Who’s Afraid of the Military Industrial Complex? — The Shifting Politics of Pentagon Spending
2021 was a good year to be a weapons contractor. Congress authorized $778 billion in military spending, one of the highest levels since World War II, and $25 billion more than the Pentagon even asked for. More than half of those funds will go to weapons contractors like Lockheed Martin, Raytheon, and General Dynamics.
At time when the greatest challenges to our security are pandemics, climate change, and domestic discord, why do we continue to shower these enormous sums on the Pentagon and the arms industry? Part of the answer has to do with an overly ambitious, cover-the-globe military strategy. But another substantial part of the problem is the political influence wielded by the military-industrial complex. To explore these issues, the Quincy Institute is pleased to host a discussion featuring Michael Brenes, interim director of the Brady-Johnson Program in Grand Strategy and lecturer in history at Yale; Shana Marshall, associate director of the Institute for Middle East Studies at George Washington University; and William Hartung, senior research fellow at the Quincy Institute. Kelley Vlahos, senior advisor at QI, will moderate.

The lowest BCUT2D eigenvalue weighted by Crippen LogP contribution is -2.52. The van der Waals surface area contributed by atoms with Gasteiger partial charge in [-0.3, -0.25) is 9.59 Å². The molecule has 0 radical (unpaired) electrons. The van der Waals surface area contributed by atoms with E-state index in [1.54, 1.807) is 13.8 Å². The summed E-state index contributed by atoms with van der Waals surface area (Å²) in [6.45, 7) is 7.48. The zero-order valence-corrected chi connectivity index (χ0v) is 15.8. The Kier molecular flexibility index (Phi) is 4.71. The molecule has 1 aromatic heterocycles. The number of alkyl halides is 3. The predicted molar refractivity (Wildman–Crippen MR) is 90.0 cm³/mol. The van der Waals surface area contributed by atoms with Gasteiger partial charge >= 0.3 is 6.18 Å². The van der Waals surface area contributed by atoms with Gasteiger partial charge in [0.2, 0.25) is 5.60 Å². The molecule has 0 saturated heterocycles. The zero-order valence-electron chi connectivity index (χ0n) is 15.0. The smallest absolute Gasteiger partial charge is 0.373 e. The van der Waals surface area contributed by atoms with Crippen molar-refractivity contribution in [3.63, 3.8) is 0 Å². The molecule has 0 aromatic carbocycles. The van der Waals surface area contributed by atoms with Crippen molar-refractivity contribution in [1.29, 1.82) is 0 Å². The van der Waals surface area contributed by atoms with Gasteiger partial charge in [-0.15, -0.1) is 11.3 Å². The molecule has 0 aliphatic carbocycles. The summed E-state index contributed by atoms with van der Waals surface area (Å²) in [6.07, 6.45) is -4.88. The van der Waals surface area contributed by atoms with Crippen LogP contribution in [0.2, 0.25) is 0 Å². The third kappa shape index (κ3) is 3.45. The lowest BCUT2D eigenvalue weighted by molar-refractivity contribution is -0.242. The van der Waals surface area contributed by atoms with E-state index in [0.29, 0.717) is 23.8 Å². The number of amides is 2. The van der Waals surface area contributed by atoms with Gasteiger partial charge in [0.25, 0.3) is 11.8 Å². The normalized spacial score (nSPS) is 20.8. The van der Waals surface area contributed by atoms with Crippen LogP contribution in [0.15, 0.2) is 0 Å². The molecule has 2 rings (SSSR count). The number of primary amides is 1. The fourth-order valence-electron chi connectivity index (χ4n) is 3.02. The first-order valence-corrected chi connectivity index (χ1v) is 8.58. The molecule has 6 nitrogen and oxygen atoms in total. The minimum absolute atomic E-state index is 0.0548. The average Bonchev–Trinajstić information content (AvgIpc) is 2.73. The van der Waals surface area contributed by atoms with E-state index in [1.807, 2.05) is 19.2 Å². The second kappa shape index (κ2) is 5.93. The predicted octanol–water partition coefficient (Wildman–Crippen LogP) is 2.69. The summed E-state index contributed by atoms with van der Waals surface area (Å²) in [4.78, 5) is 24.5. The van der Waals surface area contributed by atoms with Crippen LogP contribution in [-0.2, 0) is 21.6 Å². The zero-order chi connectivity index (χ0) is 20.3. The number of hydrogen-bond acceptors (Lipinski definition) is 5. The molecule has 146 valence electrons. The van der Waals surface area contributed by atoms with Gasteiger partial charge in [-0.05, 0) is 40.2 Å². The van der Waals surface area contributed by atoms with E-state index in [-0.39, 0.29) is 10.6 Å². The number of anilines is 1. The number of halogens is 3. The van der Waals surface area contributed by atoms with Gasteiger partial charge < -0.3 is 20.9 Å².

This panel will explore the power of the military-industrial complex from its origins in World War II to the present, looking at its political strengths and weaknesses and how it might be overcome in service of a national security strategy that protects America’s vital interests and is much more cost-effective.